Based on a 2002 memoir by producer Art Linson (Fight Club, Into The Wild), What Just Happened? continues the line of self-obsessed Hollywood vehicles like The Player and Entourage, wherein the evils and shallowness of the business are brutally explored but nevertheless celebrated. Here, director Barry Levinson manages to get a good performance from Robert DeNiro (who has phoned in about a decade's worth of work) as Ben, the harried and ruthless producer who yet is always acquiescing to higher authorities. He is also still in love with his ex-wife (Robin Wright Penn), a sub-plot that seems added on to humanize but goes nowhere. Ben has to juggle appeasing a studio boss Lou (Catherine Keener) who is none too happy about the movie delivered by arty-director, Keith Richards wanna-be Jeremy (Michael Wincott). Jeremy has made a gritty Tarantino blood feast starring Sean Penn, complete with a graphic dog shooting in a gory, bathetic finale. Lou's basic reason for wanting the film re-edited, in addition to appalled reactions from test audiences, is that with the film re-cut she could lose a little less money on it.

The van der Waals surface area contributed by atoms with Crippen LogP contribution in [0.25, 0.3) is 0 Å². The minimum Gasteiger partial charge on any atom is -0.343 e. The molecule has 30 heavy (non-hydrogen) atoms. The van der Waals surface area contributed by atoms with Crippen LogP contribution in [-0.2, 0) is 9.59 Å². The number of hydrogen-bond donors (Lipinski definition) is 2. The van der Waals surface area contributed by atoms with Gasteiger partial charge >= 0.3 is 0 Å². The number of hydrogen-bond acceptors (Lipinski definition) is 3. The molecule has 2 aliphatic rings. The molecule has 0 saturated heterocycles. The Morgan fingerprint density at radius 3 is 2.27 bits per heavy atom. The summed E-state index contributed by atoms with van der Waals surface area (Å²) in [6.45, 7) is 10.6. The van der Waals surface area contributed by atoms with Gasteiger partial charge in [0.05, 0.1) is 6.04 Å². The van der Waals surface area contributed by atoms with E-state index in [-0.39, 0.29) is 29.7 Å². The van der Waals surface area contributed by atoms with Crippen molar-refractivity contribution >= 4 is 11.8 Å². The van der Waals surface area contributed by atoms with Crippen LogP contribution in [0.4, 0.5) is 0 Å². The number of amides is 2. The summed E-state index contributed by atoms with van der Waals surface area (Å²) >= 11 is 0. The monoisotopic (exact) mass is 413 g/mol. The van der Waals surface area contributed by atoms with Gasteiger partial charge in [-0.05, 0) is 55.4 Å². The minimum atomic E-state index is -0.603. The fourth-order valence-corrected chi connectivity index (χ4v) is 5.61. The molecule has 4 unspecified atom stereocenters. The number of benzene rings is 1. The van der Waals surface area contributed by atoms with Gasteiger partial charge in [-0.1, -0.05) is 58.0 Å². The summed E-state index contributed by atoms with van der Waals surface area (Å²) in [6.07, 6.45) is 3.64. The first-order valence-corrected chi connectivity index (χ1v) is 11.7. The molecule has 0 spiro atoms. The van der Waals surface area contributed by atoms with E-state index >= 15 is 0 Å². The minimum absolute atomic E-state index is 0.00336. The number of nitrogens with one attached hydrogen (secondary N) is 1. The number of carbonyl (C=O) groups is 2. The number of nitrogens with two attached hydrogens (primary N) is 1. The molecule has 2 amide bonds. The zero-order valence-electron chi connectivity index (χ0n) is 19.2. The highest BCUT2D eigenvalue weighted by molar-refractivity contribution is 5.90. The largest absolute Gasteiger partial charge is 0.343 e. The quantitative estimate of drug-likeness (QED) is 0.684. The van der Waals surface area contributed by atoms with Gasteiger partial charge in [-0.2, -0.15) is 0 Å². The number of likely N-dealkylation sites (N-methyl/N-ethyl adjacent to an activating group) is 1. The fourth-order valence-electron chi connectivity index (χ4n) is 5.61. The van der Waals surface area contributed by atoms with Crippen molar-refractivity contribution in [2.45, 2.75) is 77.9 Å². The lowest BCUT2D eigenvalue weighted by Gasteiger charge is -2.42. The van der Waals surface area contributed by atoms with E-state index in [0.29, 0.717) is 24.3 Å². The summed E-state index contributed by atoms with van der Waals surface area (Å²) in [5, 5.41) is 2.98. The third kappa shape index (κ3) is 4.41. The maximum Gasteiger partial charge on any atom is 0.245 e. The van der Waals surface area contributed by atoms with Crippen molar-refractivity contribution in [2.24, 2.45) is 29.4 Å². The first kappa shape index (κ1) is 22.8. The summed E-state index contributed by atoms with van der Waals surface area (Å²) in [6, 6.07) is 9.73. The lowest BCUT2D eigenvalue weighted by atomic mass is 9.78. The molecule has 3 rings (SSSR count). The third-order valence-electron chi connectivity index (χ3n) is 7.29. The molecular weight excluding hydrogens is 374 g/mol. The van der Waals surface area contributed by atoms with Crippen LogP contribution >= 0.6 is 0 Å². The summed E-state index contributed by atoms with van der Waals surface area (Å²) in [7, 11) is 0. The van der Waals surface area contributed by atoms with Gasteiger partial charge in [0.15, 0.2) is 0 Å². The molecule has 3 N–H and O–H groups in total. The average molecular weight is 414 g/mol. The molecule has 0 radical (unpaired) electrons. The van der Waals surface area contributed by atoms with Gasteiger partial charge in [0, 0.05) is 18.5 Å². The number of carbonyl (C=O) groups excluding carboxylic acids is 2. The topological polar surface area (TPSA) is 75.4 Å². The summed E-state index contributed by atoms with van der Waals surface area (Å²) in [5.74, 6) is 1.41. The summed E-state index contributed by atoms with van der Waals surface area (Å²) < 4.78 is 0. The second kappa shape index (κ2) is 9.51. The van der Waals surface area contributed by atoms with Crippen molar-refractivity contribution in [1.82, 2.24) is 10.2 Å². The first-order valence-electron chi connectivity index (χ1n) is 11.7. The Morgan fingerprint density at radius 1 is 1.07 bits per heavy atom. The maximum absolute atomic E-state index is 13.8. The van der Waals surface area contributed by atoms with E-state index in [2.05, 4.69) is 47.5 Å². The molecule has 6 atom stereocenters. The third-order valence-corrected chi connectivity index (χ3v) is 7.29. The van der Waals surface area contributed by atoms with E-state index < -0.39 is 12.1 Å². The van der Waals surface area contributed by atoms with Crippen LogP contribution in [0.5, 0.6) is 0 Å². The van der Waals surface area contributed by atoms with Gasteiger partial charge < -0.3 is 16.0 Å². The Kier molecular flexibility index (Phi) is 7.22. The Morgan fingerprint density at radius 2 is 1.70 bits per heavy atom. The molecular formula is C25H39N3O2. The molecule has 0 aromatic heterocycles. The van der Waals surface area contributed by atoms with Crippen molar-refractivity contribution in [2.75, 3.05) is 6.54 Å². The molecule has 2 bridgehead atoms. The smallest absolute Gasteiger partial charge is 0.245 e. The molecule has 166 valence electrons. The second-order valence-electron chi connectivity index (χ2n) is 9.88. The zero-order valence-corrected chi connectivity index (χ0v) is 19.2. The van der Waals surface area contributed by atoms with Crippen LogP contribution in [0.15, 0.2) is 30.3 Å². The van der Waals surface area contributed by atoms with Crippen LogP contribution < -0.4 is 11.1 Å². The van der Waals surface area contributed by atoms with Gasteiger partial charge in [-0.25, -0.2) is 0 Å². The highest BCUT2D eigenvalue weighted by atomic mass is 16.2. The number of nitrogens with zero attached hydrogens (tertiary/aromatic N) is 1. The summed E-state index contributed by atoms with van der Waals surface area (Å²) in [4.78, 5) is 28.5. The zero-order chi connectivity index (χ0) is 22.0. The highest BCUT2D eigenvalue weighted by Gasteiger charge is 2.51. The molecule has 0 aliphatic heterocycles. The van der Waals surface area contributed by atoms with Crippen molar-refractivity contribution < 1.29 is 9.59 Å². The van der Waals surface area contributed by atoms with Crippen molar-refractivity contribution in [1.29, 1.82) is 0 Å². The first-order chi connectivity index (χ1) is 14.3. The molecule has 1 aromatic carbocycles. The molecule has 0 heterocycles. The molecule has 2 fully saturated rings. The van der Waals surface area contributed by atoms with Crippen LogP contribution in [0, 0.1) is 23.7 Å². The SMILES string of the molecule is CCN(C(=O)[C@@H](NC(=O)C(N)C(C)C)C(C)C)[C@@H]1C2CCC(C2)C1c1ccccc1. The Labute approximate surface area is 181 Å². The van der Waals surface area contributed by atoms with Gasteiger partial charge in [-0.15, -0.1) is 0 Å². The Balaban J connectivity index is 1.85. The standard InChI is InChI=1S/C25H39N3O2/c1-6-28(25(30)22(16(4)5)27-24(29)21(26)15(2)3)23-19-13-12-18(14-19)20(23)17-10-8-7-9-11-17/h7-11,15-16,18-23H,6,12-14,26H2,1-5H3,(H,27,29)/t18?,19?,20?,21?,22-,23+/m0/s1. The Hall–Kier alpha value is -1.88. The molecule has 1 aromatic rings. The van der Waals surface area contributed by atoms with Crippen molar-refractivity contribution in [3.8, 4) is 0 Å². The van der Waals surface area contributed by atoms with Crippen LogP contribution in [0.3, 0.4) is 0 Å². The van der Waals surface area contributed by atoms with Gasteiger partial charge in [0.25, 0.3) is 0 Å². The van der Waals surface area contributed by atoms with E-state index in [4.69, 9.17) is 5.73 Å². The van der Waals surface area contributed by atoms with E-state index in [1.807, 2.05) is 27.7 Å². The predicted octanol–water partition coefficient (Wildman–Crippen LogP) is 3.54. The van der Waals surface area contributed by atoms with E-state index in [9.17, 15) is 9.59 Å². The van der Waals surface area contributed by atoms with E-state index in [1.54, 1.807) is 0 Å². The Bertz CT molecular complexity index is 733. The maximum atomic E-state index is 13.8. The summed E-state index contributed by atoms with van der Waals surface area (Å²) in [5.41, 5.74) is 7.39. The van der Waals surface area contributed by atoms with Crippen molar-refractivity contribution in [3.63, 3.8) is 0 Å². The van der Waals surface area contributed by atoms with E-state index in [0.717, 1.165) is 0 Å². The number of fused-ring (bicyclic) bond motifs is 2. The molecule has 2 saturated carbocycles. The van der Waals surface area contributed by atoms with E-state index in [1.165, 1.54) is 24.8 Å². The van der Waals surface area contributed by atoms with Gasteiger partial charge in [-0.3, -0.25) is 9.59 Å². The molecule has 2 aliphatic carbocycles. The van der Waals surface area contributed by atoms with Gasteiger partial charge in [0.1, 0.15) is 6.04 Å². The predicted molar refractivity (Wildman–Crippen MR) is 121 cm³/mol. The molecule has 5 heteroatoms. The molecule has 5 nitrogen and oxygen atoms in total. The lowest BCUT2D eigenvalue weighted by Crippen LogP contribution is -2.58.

The opportunity to explore such a cynical willingness to gut a film's meaning for the sake of a few extra dollars is wasted. Jeremy, convinced of his genius, is no more likeable than Lou; outrageous and unfounded narcissism is just as much a turn off as greed. Even his surprise re-edit of the film, revealed to all defiantly at Cannes (complete with self-serving speech by the "artist"), does not feel like a triumph. It merely seems like one asshole has upstaged another asshole. That certainly is part of the message of What Just Happened? But Levinson's lazy direction and archetypal caricatures weaken most of the punches. The viewer is left feeling as if what was shown was already known, already disliked.
Saving the film in certain moments, along with a low-key but smarmy turn by Sean Penn as himself, is a cameo by Bruce Willis. Also playing himself, he drives Ben to the brink by refusing to shave his ZZ Top beard and lose weight for a role, asserting his artistic freedom for what will most likely be another tepid, bloated Hollywood action film.
In all, though, the film is what it skewers, and there isn't enough bite to the satire to leave any teeth marks. Hollywood still loves itself, and What just Happened? more or less savors, rather than indicts, the excesses.
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